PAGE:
Wild Crocuses and Stubble Turnips.
Blue skies flick a switch for spring. Bats and brimstone butterflies break hibernation, midges rise and fall in columns, blackbirds grow territorial and sparrows toy with (and squabble over) nesting material.
The mud crusts and dries in ridges and tiny, young nettle and goosegrass leaves make a green flush under the flattened, whitened sticks of last years dried and hollow stems, among the melting last of the snowdrops.
How quickly we turn our faces to spring. Winter has its own pleasures, consolations, comforts and wonders, but it’s been a mighty long one and may not be over yet.
The sheep have been turned onto the stubble turnips and fodder radish. With the green tops eaten off, the part-munched root vegetables look like deflated footballs on a muddy pitch. The scent of lanolin from wool and heated bodies, rises, and mingles with the green smell of dung.
The broad arc of the downs are still pale, but in the strong sunlight, every soil roll, combe, flint trap, sheep path, badger track and anthill is picked out in dramatically shaded detail. This is when the hill seems to have rolled itself closer; moving and retreating like the old sea it once was.
Singing blackbirds are now uncountable among the song and mistle thrushes, stationed further apart, and kites whinny, building their nests. Late afternoons, a female tawny owl begins a soft, warbling to her mate; sometimes calling in the day, I wonder if she is already sitting on eggs?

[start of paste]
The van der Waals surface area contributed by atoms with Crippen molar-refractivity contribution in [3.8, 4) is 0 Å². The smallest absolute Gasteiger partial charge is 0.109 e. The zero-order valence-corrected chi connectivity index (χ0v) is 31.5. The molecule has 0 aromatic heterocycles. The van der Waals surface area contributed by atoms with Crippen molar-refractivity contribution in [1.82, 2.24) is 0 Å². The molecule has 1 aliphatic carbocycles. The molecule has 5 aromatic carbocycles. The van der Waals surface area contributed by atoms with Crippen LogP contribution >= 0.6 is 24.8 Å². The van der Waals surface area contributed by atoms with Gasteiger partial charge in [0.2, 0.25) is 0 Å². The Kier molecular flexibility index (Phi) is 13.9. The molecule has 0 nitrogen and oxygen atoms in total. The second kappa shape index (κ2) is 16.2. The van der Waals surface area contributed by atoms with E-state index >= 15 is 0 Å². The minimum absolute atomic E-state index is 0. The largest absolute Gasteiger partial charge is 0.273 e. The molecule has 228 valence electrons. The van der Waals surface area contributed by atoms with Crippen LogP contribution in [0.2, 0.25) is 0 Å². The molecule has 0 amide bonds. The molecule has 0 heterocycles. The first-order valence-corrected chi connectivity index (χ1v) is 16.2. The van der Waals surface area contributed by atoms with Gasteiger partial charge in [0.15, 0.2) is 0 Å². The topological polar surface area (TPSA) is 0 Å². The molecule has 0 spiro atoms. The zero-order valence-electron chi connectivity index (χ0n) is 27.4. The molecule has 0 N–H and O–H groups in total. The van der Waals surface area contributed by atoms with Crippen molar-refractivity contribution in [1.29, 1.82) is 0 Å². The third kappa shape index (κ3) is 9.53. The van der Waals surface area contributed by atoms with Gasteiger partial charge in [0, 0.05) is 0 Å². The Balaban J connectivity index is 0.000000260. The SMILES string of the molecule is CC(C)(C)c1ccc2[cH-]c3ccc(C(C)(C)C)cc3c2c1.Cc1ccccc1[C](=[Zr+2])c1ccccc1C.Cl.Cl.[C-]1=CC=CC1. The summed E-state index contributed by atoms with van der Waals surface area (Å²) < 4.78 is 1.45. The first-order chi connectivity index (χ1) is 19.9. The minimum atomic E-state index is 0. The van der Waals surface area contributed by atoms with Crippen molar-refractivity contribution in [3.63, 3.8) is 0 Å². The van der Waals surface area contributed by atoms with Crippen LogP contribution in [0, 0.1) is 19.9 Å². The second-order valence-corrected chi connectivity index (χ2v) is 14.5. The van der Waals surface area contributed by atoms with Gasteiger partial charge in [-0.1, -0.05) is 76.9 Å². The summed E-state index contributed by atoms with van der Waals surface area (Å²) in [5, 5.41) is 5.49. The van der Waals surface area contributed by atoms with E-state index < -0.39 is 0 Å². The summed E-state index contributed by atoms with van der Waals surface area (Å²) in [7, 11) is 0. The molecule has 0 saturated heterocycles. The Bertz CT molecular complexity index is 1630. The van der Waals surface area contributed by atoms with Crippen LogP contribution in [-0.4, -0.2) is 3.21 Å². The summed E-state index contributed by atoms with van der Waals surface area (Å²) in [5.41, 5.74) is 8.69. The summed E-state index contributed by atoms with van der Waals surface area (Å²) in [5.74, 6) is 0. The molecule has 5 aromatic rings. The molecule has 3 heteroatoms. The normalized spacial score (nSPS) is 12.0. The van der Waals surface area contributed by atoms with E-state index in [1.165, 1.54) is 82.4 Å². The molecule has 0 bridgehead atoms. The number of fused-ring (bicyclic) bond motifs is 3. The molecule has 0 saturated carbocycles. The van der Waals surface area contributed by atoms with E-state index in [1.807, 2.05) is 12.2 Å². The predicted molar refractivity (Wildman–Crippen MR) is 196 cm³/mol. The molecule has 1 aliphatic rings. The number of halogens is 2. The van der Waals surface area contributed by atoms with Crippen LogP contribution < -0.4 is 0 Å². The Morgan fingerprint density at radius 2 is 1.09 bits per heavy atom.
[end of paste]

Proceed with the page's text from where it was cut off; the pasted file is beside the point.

The crocuses are up in the seven-acre sloping village meadow. This small nature reserve, bisected by the spring-fed Ingle Brook, is protected for its unimproved old pasture and related flora – and not for the mystery of its Mediterranean crocuses. But they are the real draw at this time of year.
The colour pops from more than 400,000 mauve-and-yellow blooms in the greeny-grey, still sleepy sward. Britain’s largest wild display of spring crocuses even gets a mention in Richard Mabey’s seminal Flora Britannica (1996).
The corms are a puzzle and delight. But, given local historical association, and according to local lore, it seems more likely they were brought home by returning 12th-Century Crusaders of the Knights Templar (as saffron) than being 200yr old garden escapees from what was then a poor, remote and rural settlement on the brink of rioting under the name of Captain Swing. Far, perhaps, from the idea of the Mediterranean.
Purple crocuses also spread across the lawn of The Big House; of our Landlady. The house was built around 1730, although it is not known how long the crocuses have been there – whether they are a modern (ish) or far older nod to the ‘Crusader’ field in the village.
The crocuses bring former residents back and it is a good time to clarify old stories and learn new ones, the social distances of years, and the lane – or a span of starry crocuses – between us. These visits always, without question, culminate in a trip up and over the big hill, which binds us all to this place.